Karl Popper was an influential philosopher of science of the 20th century. He addressed issues related to how theories gain acceptance in science as opposed to how this happens in other fields of study. He argued that theories in science can not only be verified, but also make predictions which if shown to be false, would render the theory falsified. This principle which Popper called ‘falsifiability’, was to him, a hallmark of scientific hypotheses and theories.
Popper offered this criteria of falsifiability as a means of distinguishing science from non-science. The more the theory or hypothesis offers scope for it being disproved, and the more it has been subjected to attempts to disprove but has yet not been disproved, the more it is scientific, as per Popper. On the other hand, if they do get disproved, and scientists attempt to trace the source of the error, make modifications, and present another version of the theory (or an entirely new theory) which also makes predictions that can be disproved by future observation, Popper would consider it a candidate for a scientific theory. By constantly being put to the test in this manner, science acquires continuous refinement according to Popper.
To better appreciate Popper’s work, it is fruitful to examine the state of philosophy of science before him. Many philosophers before him had stressed on the role of ‘inductive inference’ as a means of arriving at scientific conclusions. An example of an inductive argument is as follows-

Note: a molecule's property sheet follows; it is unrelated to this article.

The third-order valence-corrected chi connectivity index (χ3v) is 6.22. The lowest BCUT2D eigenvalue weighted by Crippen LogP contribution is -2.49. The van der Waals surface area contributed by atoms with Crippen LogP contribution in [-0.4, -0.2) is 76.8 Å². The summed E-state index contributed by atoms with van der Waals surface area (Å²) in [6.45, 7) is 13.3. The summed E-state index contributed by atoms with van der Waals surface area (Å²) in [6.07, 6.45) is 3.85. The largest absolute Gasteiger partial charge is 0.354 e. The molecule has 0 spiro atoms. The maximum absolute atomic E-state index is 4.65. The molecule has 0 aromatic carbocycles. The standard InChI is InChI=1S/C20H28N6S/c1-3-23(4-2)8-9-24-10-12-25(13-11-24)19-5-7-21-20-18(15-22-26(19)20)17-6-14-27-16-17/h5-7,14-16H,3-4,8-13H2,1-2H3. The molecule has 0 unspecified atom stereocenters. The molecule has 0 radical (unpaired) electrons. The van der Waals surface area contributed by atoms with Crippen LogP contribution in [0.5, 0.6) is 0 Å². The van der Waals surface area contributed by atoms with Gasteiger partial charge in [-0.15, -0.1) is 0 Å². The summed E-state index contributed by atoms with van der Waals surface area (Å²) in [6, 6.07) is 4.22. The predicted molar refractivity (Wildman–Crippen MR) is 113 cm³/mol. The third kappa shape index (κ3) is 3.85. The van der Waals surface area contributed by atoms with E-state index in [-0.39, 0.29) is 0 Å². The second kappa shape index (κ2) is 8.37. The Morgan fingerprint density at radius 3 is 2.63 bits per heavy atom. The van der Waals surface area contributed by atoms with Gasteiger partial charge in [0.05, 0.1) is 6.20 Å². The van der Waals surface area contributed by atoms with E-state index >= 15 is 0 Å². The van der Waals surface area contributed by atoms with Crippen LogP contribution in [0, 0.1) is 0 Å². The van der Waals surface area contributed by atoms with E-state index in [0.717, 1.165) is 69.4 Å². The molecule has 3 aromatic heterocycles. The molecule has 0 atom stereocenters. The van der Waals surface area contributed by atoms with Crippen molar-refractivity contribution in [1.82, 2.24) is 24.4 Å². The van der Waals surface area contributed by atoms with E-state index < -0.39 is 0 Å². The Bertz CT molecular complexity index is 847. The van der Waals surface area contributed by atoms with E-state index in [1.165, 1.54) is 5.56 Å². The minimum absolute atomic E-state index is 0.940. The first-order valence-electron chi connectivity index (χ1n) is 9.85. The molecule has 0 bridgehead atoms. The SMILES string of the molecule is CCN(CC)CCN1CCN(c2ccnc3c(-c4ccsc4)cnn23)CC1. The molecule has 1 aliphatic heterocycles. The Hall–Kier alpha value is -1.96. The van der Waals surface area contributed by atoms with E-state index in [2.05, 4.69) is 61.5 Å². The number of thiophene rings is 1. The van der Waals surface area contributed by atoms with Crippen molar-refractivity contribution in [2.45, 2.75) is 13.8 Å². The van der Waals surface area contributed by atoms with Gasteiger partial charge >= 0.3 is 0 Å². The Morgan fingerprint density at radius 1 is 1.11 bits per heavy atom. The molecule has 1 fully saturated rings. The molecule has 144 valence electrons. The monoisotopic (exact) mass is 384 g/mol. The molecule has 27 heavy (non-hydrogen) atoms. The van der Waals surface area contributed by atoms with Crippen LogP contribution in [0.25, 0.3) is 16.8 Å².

Premise 1) I press a certain switch and a certain bulb glows.
Premise 2) I press the same switch again and the same bulb stops glowing.
Premise 3) I press the switch on and off many times, and each time, the bulb goes on and off with it.
Inductive Inference: Everytime this switch is pressed the status of the bulb switches between on and off.
Note how in this way of inferring, based on a limited number of observations, a generalisation is drawn for all possible observations. This was considered to be the process by which scientific conclusions were drawn. But in the 18th Century, David Hume pointed out that inductive inference relies heavily on the assumption that the future will be like the past, which he said, cannot be justified. No reason can be offered for why the switch will continue to do what it did before to the bulb. It is possible that one day, the bulb stops responding to the switch. Similarly all the scientific knowledge accrued through the use of inductive inferences may just one day cease to be true. Hume’s point was that unlike deductive reasoning, the conclusions drawn from inductive reasoning do not follow necessarily from the premises. After Hume, philosophers of science tried various ways to justify inductive inference, and thereby, what they thought to be the scientific method.
Popper, on the other hand, did not try to refute Hume’s argument. He agreed that no matter how many observations were made, it would not be possible to conclude on observations not yet made. He appends this argument with his criterion of falsifiability to demarcate scientific theories from non-scientific ones. He points out the futility in attempts to prove theories by induction and instead encourages attempts to falsify them. To Popper, non-scientific theories were theories totally immune to being shown to be false by any future observation. He clubbed theories such as psychoanalysis, astrology, and marxism as ‘pseudo-sciences’ as they are compatible with every possible observation, and cannot be disproved.